• With this platform all NICs are FH form factor
  • Up to 3 NICs  per node

NX-8035-G6, Front View Shape



  • Node letters (A,B) in power button panel

NX-8035-G6, Rear View Shape



  • All the connection points (small yellow circles) shown
  • Node B NIC1 PCI slot usage hint shown
  • Node letters (B,A) in side panels.

NX-8155-G6, Front View Shape



  • Shares the same shape as NX-5155-G6
  • All 12 drive bays populated

NX-8155-G6, Rear View Shape



  • All the connection points (small yellow circles) shown
  • NIC2 PCI slot usage hint shown
  • Shares the same shape and PCI slot assignment priorities and connection points as NX-5155-G6
  • All NICs in FH form factor
  • Up to 3 NICs  per node

NX-8135-G6, Rear View Shape



  • Partially populated NX-8035-G6, i.e NX-8135-G6
  • Node B covered with Node 2U2N Blanking shape

NX-3360-G6, Rear View Shape



  • Partially populated NX-3060-G6, i.e NX-3360-G6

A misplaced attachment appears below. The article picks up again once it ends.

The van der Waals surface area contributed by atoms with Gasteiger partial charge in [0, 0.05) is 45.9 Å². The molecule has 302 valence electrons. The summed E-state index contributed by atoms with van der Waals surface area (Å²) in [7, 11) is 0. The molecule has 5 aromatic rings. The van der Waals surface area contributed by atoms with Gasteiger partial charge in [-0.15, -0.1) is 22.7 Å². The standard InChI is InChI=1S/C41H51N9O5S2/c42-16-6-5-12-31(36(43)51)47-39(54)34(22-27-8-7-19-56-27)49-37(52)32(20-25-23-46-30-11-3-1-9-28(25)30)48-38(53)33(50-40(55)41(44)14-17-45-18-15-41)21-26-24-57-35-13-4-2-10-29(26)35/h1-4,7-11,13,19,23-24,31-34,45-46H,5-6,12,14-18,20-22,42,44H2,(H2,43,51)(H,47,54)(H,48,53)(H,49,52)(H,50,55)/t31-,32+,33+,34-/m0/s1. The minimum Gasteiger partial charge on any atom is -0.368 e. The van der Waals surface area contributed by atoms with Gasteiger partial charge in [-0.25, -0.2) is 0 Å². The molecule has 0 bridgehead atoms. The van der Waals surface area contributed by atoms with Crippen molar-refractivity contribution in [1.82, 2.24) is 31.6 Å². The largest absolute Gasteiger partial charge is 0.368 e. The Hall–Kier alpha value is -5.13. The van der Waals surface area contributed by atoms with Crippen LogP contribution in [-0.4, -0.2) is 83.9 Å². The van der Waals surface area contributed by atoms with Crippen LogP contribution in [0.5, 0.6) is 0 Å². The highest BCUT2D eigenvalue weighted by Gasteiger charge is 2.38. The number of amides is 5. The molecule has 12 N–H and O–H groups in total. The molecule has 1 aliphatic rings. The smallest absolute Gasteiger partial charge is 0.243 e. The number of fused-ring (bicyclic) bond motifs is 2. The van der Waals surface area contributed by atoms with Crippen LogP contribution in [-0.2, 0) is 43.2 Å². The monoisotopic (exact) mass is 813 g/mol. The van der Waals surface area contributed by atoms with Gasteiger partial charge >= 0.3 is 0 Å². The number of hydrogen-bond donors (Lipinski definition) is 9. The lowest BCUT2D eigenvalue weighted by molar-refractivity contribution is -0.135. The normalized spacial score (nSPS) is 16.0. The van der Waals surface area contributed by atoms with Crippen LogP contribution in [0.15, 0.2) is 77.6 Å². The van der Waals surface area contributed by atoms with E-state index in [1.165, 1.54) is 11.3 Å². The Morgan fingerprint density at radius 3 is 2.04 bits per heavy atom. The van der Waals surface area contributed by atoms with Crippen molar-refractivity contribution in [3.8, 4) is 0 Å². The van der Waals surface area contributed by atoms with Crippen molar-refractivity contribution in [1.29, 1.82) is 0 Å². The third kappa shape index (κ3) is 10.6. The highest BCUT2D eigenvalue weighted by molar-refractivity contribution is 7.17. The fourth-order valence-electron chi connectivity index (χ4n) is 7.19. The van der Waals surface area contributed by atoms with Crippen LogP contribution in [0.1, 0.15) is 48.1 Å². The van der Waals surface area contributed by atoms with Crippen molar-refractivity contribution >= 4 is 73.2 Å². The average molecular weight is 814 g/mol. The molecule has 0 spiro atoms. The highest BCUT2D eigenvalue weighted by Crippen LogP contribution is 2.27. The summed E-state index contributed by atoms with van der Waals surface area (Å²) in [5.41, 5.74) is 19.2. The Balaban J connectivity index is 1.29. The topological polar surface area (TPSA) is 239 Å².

• Node D covered with Node 2U4N Blanking shape

NIC / GPU Shapes


Cable Stencil

I am a big fan of color coding when making drawings with cabling in place. In my drawings I’ve been using the same color scheme for cables for years. I can look at a three-year old drawing of mine at 100% zoom and by looking at cable colors I already know which type cables are used. Should I need more information I can zoom in and get more detailed information.

I’ve included a separate cable stencil in the Nutanix G6 Stencil package.

Two types of cable shapes

  • Cables
    • With circle shapes at both ends
      • Within the circles there is more info
        • speed
        • or
        • In case of DAC cables, cable manufacturer and speed
    • Each cable comes with two variants
      • Variant “Pri” with continuous line